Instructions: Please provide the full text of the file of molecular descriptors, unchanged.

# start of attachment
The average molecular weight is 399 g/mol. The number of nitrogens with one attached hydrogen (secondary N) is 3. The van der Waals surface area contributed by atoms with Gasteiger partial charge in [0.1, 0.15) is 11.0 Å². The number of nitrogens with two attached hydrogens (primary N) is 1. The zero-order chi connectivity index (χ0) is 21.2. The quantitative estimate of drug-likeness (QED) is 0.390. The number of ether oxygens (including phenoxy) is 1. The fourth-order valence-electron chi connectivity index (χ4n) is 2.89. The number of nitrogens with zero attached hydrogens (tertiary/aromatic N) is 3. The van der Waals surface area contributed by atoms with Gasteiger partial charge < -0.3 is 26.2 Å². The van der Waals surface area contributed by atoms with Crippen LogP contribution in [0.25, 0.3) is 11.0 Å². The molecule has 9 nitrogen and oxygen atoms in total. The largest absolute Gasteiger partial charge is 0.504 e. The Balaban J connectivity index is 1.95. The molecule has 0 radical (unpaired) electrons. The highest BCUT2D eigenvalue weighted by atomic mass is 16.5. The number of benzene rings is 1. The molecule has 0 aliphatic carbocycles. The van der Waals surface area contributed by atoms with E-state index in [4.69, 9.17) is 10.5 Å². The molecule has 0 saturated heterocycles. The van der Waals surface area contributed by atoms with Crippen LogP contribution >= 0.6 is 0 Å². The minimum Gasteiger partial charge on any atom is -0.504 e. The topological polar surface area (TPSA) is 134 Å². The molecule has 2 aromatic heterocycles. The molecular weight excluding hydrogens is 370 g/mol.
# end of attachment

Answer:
The average molecular weight is 399 g/mol. The number of nitrogens with one attached hydrogen (secondary N) is 3. The van der Waals surface area contributed by atoms with Gasteiger partial charge in [0.1, 0.15) is 11.0 Å². The number of nitrogens with two attached hydrogens (primary N) is 1. The zero-order chi connectivity index (χ0) is 21.2. The quantitative estimate of drug-likeness (QED) is 0.390. The number of ether oxygens (including phenoxy) is 1. The fourth-order valence-electron chi connectivity index (χ4n) is 2.89. The number of nitrogens with zero attached hydrogens (tertiary/aromatic N) is 3. The van der Waals surface area contributed by atoms with Gasteiger partial charge < -0.3 is 26.2 Å². The van der Waals surface area contributed by atoms with Crippen LogP contribution in [0.25, 0.3) is 11.0 Å². The molecule has 9 nitrogen and oxygen atoms in total. The largest absolute Gasteiger partial charge is 0.504 e. The Balaban J connectivity index is 1.95. The molecule has 0 radical (unpaired) electrons. The highest BCUT2D eigenvalue weighted by atomic mass is 16.5. The number of benzene rings is 1. The molecule has 0 aliphatic carbocycles. The van der Waals surface area contributed by atoms with E-state index in [4.69, 9.17) is 10.5 Å². The molecule has 0 saturated heterocycles. The van der Waals surface area contributed by atoms with Crippen LogP contribution >= 0.6 is 0 Å². The minimum Gasteiger partial charge on any atom is -0.504 e. The topological polar surface area (TPSA) is 134 Å². The molecule has 2 aromatic heterocycles. The molecular weight excluding hydrogens is 370 g/mol.